• owner of the SOE (relevant local Government)
  • department in charge of SOE
  • State Assets Bureau (in relation to a SOE)
  • large customers such as distributors /sales agents / material suppliers, network operators (such as in telecommunications or power industry)
  • Ministry of Foreign Trade and Economic Co-operation (MOFTEC) and/or Commission of Foreign Trade and Economic Co-operation (COFTEC)
  • State Administration of Industry and Commerce (SAIC) and/or Administration of Industry and Commerce (AIC)
  • Planning Commission
  • State Asset Bureau valuers
  • Environmental Bureau
  • Land Bureau
  • Tax Bureau/Customs (for imported items and customs duty exemption)
  • State Administration of Foreign Exchange (SAFE) (where foreign debts are involved)

2.9 What due diligence should be undertaken before an acquisition?

Due diligence in the PRC can be complicated and time consuming, but it is essential and the extent (and therefore cost) of the due diligence investigation should be subject to a cost benefit analysis.

A due diligence team should comprise:

  • lawyers
  • accountants
  • valuers
  • environmental assessors

Many domestic Chinese firms are not familiar with the concept of due diligence and will be suspicious of the purchaser’s motives in insisting on full disclosure before signing up to an agreement.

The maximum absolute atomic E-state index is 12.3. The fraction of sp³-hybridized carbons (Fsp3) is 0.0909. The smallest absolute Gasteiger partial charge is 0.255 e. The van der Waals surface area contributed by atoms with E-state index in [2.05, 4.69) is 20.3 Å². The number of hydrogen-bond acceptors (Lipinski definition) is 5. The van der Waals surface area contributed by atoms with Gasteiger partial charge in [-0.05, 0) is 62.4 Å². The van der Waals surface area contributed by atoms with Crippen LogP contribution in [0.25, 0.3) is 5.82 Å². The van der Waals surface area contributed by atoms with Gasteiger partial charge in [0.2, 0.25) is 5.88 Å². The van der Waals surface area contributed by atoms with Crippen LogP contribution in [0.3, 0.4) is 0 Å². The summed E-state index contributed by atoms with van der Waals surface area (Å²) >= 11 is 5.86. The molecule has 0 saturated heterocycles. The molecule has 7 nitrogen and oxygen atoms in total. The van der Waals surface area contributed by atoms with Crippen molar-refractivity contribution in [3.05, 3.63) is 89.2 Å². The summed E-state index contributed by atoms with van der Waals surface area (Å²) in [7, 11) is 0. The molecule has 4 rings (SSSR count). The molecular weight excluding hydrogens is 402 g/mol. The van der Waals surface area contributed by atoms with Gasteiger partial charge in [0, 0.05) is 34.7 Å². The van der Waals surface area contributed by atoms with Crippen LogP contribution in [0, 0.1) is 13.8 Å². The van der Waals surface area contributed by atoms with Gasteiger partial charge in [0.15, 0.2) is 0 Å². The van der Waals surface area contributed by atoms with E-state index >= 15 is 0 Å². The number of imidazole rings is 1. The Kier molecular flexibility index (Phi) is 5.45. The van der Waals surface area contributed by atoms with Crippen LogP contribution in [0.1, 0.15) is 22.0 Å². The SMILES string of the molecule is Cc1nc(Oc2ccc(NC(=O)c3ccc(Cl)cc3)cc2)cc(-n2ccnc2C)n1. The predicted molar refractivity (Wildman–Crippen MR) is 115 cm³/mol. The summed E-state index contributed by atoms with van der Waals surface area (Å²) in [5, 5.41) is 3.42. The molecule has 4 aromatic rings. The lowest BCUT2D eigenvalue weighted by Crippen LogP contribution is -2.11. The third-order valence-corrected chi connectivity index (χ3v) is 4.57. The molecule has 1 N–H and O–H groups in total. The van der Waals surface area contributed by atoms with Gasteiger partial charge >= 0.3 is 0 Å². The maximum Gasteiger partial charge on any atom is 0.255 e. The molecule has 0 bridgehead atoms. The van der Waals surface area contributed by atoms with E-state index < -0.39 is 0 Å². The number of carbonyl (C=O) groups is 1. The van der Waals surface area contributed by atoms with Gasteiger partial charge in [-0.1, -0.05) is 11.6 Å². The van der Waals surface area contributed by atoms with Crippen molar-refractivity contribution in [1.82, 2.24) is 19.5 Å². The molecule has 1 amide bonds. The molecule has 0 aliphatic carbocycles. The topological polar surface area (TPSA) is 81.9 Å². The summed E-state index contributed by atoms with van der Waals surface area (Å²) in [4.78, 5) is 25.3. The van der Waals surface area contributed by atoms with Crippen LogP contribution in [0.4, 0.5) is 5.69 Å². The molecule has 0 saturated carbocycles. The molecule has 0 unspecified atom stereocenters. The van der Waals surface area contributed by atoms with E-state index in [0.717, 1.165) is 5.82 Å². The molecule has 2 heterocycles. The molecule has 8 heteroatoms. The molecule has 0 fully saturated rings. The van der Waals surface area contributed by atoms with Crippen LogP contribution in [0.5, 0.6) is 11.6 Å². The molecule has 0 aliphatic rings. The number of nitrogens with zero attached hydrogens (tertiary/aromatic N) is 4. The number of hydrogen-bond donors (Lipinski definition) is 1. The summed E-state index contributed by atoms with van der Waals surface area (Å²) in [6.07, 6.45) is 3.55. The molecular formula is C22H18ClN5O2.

2.10 How should you deal with the valuation of a SOE?

Where state assets are involved, a valuer that appears on an ‘A’ list as licensed by the State Assets Administration Bureau (SAAB) must be used. An international valuer should also be engaged to co-operate with the Chinese valuer to minimise the risk of an unrealistic valuation and to serve as a useful benchmark against which the state assets valuer’s valuation can be measured item by item.

After the valuation is concluded and approved by the SAAB, the actual transfer price may be reduced up to 10% without obtaining further SAAB approval.

Note that where negotiated through an Assets and Equities Exchange, state assets valuations can reportedly be negotiated downwards by up to 90%.

2.11 Are there restrictions on payment of registered capital?